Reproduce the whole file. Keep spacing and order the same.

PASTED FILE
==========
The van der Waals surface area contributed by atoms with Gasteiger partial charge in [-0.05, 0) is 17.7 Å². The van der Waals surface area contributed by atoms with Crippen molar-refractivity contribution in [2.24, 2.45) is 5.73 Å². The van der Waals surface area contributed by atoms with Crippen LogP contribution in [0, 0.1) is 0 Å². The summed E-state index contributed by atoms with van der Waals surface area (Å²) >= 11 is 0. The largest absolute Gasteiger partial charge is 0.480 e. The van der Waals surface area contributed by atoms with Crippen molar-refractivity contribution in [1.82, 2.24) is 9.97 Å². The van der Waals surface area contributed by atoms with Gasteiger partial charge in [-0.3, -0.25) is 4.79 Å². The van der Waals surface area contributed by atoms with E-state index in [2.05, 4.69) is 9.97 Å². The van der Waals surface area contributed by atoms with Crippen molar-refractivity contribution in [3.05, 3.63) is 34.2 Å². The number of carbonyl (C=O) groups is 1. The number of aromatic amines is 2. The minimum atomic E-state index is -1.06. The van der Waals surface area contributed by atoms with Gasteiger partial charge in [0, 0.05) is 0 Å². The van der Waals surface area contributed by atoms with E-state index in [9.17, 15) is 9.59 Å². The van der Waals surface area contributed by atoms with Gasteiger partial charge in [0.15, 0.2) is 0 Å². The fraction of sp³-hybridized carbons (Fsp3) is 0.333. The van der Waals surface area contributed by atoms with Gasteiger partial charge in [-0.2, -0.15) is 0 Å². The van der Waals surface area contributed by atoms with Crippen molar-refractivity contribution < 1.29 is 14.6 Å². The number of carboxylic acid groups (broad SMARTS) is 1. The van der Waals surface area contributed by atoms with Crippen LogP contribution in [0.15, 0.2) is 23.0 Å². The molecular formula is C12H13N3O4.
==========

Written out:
The van der Waals surface area contributed by atoms with Gasteiger partial charge in [-0.05, 0) is 17.7 Å². The van der Waals surface area contributed by atoms with Crippen molar-refractivity contribution in [2.24, 2.45) is 5.73 Å². The van der Waals surface area contributed by atoms with Crippen LogP contribution in [0, 0.1) is 0 Å². The summed E-state index contributed by atoms with van der Waals surface area (Å²) >= 11 is 0. The largest absolute Gasteiger partial charge is 0.480 e. The van der Waals surface area contributed by atoms with Crippen molar-refractivity contribution in [1.82, 2.24) is 9.97 Å². The van der Waals surface area contributed by atoms with Gasteiger partial charge in [-0.3, -0.25) is 4.79 Å². The van der Waals surface area contributed by atoms with E-state index in [2.05, 4.69) is 9.97 Å². The van der Waals surface area contributed by atoms with Crippen molar-refractivity contribution in [3.05, 3.63) is 34.2 Å². The number of carbonyl (C=O) groups is 1. The number of aromatic amines is 2. The minimum atomic E-state index is -1.06. The van der Waals surface area contributed by atoms with Gasteiger partial charge in [0, 0.05) is 0 Å². The van der Waals surface area contributed by atoms with E-state index in [9.17, 15) is 9.59 Å². The van der Waals surface area contributed by atoms with Gasteiger partial charge in [0.15, 0.2) is 0 Å². The fraction of sp³-hybridized carbons (Fsp3) is 0.333. The van der Waals surface area contributed by atoms with Gasteiger partial charge in [-0.2, -0.15) is 0 Å². The van der Waals surface area contributed by atoms with Crippen molar-refractivity contribution < 1.29 is 14.6 Å². The number of carboxylic acid groups (broad SMARTS) is 1. The van der Waals surface area contributed by atoms with Crippen LogP contribution in [0.15, 0.2) is 23.0 Å². The molecular formula is C12H13N3O4.